Brit Nicola Maharjan and her husband Nabin, a Nepalese native, started trading directly from the country in the wake of the 2015 earthquake. They now run a number of social enterprise initiatives in the country, including two that create products for sale
How did your relationship with Nepal develop?
I met Nabin in the jungles of Nepal in 2011, specifically in Chitwan National Park, whilst I was on holiday trekking and travelling. We married in 2014 and Nepal is now my second home. We visit at least twice a year and I now have a deep affinity for this beautiful country and the warm, welcoming and humble people. Their slogan is ‘once is never enough’ and I am proof of that.
What was your working background up until this point?
I’ve worked in events, marketing and sponsorship for the best part of 20 years now. I spent eight years in London working on international sports and music events such as the Formula One season, UEFA European Championship, British Open Golf and Live Earth, and had the amazing opportunity to travel to over 50 countries delivering events for clients. Dubai then became home ten years ago and, after a few years as an events consultant, my business partner and I took the decision to set up Custard Communications, a boutique events agency. We’ve just celebrated our sevenyear anniversary.
So given you were already busy with your own business, what prompted you to branch out into social enterprise?
I’ve always enjoyed volunteering and getting involved in various social enterprise initiatives. Having spent time in Nepal, I went on to spend three years supporting a small but effective charity there called Children of the Mountain that focused on building schools and training teachers. That kickstarted my desire to establish a platform with my husband that we could grow and develop together.
But it was the 2015 earthquake that solidified that plan and brought your initiatives into fruition…
The earthquake in April 2015 was devastating, and we decided we needed to support the long term recovery by investing in the country. In October 2015, we established the social enterprise Roots, with
“If gIven the choIce, most of us would prefer to support small busInesses and socIal enterprIse”
the tagline ‘discover local’, with the overall objective to develop platforms to support homegrown businesses and create employment. Our first initiative was Roots Eatery, a café that opened in June 2016 in the heart of Kathmandu. Following that, in October 2016, we launched Den, which sells handmade children’s teepees made by craftspeople in Nepal using 100 per cent local cotton canvas, and just recently we finished our first print run of Culture in Colour colouring books for adults, based on the culture and country of Nepal, to encourage mindfulness.
Why was trading with people on the ground in Nepal so important to you?
There are very few exporting companies who source directly and solely from the actual craftspeople themselves in Nepal. We want to make sure the money spent on the products goes directly to those who deserve it and that they are paid a fair price for their work. We also want to develop their skills to make new and unique products that will be popular in the UAE.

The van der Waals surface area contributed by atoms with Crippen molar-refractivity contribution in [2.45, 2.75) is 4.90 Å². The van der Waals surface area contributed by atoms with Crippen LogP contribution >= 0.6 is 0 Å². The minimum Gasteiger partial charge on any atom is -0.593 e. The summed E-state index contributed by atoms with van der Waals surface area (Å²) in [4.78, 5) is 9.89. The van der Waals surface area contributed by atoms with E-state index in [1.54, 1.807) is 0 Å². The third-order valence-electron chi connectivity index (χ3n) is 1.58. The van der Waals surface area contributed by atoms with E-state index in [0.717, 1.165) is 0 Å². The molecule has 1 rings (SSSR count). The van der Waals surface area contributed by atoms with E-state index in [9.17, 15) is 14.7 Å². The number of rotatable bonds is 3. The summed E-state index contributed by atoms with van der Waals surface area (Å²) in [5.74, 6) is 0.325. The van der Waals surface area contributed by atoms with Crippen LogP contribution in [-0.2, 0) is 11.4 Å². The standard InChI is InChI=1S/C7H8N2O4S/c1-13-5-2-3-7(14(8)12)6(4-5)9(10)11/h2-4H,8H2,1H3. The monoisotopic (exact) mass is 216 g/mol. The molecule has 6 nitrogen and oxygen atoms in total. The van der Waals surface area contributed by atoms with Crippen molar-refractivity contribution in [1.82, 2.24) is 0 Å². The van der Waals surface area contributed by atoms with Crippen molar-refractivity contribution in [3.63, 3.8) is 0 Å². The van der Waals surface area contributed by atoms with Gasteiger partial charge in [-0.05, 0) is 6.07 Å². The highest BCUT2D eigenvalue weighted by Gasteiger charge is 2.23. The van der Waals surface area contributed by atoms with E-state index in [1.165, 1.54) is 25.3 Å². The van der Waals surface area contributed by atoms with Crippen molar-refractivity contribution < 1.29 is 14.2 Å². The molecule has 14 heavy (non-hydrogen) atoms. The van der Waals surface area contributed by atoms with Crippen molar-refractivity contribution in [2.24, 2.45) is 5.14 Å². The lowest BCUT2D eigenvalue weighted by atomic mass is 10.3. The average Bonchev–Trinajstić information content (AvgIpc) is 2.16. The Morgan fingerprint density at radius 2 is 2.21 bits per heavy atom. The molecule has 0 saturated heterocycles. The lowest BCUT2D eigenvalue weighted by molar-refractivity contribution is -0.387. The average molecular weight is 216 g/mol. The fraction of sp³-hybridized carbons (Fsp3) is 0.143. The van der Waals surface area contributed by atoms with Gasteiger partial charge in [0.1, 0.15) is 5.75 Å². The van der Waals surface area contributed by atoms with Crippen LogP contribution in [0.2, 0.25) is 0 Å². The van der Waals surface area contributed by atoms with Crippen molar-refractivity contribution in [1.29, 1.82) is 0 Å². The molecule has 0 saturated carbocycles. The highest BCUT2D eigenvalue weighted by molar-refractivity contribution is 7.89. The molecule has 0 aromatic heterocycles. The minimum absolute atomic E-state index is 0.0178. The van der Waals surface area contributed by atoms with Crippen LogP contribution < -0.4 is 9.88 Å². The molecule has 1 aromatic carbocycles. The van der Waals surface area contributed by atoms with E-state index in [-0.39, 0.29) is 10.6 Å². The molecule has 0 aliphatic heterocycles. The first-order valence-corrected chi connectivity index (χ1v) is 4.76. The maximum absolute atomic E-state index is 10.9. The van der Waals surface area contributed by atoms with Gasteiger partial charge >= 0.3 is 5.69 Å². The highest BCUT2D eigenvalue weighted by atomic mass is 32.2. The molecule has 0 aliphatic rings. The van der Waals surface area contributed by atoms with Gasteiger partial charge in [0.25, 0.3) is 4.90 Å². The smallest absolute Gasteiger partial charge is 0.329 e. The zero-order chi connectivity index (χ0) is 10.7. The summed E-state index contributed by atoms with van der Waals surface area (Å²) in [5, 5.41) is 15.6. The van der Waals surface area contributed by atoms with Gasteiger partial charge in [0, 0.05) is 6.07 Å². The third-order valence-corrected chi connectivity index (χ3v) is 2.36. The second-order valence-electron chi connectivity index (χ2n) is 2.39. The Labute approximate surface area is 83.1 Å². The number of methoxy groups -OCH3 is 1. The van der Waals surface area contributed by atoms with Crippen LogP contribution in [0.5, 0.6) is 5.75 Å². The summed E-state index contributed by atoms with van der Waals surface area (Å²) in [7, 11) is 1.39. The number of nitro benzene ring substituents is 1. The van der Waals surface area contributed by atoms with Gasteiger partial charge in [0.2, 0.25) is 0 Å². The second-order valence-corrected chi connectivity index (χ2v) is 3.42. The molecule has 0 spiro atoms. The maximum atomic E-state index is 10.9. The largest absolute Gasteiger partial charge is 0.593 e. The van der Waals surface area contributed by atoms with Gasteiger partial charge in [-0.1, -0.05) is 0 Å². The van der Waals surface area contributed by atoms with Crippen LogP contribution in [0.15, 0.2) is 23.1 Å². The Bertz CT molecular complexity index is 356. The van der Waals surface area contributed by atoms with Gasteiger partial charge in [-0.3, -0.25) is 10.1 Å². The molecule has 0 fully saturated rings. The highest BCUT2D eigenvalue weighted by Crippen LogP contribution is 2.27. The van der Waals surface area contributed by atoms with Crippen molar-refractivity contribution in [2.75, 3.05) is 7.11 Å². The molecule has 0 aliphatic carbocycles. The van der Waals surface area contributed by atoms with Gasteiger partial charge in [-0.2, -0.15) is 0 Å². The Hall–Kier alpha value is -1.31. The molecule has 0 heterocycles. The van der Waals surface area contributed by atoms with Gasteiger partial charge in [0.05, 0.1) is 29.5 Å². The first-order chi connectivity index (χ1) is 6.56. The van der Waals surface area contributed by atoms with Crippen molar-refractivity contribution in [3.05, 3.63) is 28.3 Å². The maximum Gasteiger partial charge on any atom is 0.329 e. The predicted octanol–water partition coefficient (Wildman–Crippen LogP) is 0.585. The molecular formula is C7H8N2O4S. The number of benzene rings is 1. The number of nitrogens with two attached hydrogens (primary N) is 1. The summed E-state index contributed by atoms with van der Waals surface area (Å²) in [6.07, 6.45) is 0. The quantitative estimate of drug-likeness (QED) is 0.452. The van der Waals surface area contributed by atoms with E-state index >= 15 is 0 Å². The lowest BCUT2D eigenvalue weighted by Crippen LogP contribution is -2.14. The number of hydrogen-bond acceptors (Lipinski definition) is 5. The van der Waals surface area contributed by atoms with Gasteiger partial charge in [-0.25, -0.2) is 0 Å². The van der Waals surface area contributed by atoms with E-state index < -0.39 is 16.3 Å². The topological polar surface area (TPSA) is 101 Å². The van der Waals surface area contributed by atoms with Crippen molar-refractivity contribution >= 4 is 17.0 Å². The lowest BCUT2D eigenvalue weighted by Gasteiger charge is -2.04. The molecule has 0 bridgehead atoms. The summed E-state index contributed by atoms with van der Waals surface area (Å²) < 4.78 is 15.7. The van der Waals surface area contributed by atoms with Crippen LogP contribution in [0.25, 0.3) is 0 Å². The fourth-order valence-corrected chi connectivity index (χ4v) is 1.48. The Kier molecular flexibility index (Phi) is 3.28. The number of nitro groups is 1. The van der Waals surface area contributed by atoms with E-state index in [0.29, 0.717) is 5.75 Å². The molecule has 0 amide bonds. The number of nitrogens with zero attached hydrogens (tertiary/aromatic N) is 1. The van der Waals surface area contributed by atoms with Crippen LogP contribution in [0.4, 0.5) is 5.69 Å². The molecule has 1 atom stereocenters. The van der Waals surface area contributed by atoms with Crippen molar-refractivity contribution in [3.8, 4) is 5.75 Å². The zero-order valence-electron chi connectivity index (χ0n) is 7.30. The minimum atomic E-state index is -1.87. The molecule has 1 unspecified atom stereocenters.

What have the benefits of those trading partnerships been – have you seen firsthand evidence on the ground of your initiative’s impact?
The Roots Eatery neighbourhood has really started to be revived with the increased footfall, and the residents enjoy discounts so have started using the café as a meeting spot and a hub for the area. In the future, we are aiming to use the café as a training centre for underprivileged young adults, allowing them to learn hospitality as a trade for free in order to give them a better chance at employment. DEN’s products have also been incredibly popular – we’ve just placed an order for another batch and are looking into new specifications such as different sizes and colours.
How important has the social enterprise aspect of your business been to building your brand and customer base her in Dubai?
It’s definitely been important. If given the choice, most of us would prefer to support small businesses and social enterprise. Consumers are becoming far more savvy too and want to know where the products they buy come from, and ensure the money they pay reaches the source.
What are your ultimate aims for the business, both personally and in terms of assisting in Nepal?
We would like Roots Eatery to grow to become a chain of ethically run cafés, offering free training and employment to the underprivileged and becoming sought out by visitors to Nepal. We would also like Den to provide full time employment to our group of craftspeople and see their teepees feature in homes across the UAE, giving the children who use them a place they can escape, play and relax in whilst reminding them that not every child is as fortunate as them.
1. Nabin and the staff of Roots Eatery, Kathmandu 2. A Den Nepal teepee 3. The Maharjan family